International expansion still needs the local touch

The internet has made reaching new markets and new customers incredibly easy, but to really drive your brand in a new country, you still need some method of getting on the ground and establishing a positive presence in a cost-effective way.

Jordan Samuel Fleming, chief executive of DBPL. Picture: Contributed

Part of this is about culture and how you can translate your value and selling points into the local marketplace. It’s not as simple as sticking your website into Google Translate and hoping for the best.

Part of it is about market knowledge and understanding. It’s easy to assume you know everything you need to know about the markets you’re targeting, but reading reports and internet research isn’t enough.

Sign up to our daily newsletter

The i newsletter cut through the noise

Local people understand the customs, the competition and the local buying habits. They know the history, they know the people and they know what will resonate. Fully understanding the markets you’re expanding into is a crucial – but often overlooked – step, particularly by smaller businesses.

Read More

Read More
Scottish SMEs lagging in overseas trade stakes

I see the importance of this local approach every day. DBPL currently has offices in four countries (UK, US, Canada and Poland) and we’re negotiating expansion into South America, Asia and the Middle East. Without a doubt, it’s the fact that we have local teams on the ground representing our clients that makes the whole thing work.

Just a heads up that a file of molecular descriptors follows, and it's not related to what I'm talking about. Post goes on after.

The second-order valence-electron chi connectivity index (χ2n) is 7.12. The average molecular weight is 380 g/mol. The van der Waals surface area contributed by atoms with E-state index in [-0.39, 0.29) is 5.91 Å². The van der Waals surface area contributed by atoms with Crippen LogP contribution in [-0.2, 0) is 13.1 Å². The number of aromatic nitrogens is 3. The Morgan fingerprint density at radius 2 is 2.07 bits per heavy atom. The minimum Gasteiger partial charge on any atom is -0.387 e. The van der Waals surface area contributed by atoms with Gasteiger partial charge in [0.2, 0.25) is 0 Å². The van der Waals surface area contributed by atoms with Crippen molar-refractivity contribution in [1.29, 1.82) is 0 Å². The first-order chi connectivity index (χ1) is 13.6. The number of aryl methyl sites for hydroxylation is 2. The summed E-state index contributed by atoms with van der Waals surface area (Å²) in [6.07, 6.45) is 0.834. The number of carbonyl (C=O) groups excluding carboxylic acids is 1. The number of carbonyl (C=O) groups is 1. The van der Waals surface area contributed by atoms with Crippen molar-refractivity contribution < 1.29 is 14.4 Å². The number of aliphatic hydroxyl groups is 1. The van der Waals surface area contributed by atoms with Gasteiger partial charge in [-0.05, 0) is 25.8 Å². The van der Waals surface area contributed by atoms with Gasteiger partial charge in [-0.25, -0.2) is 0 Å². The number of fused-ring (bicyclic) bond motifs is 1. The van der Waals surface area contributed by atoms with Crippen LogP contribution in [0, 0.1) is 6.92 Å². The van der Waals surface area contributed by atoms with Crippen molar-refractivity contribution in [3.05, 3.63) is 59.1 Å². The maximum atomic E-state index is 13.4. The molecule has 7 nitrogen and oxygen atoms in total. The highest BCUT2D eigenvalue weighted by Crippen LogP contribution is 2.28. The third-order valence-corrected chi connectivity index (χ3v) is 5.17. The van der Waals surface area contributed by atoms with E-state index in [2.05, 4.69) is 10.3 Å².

The truism still stands: people buy from people and they like the security of having someone who speaks the way they do, uses the same colloquialisms and understand the culture.

Scottish Enterprise has a number of different programmes that are aimed at helping SMEs internationalise. The support it provides is much needed and useful, particularly for smaller businesses, although one could argue the requirements of each are a little restrictive and the actual output can be mixed. It would be good to see greater access to capital for companies willing to export, instead of restricting them to programmes.

There is a slight irony that the current Brexit debate is raging as both the UK and Scottish governments are actively encouraging SMEs to look abroad at new markets for expansion.

The EU still represents a massive market for Scottish companies, and hindering easy access to such a big opportunity would be a terrible loss, particularly for smaller businesses.

• Jordan Samuel Fleming is group chief executive of DBPL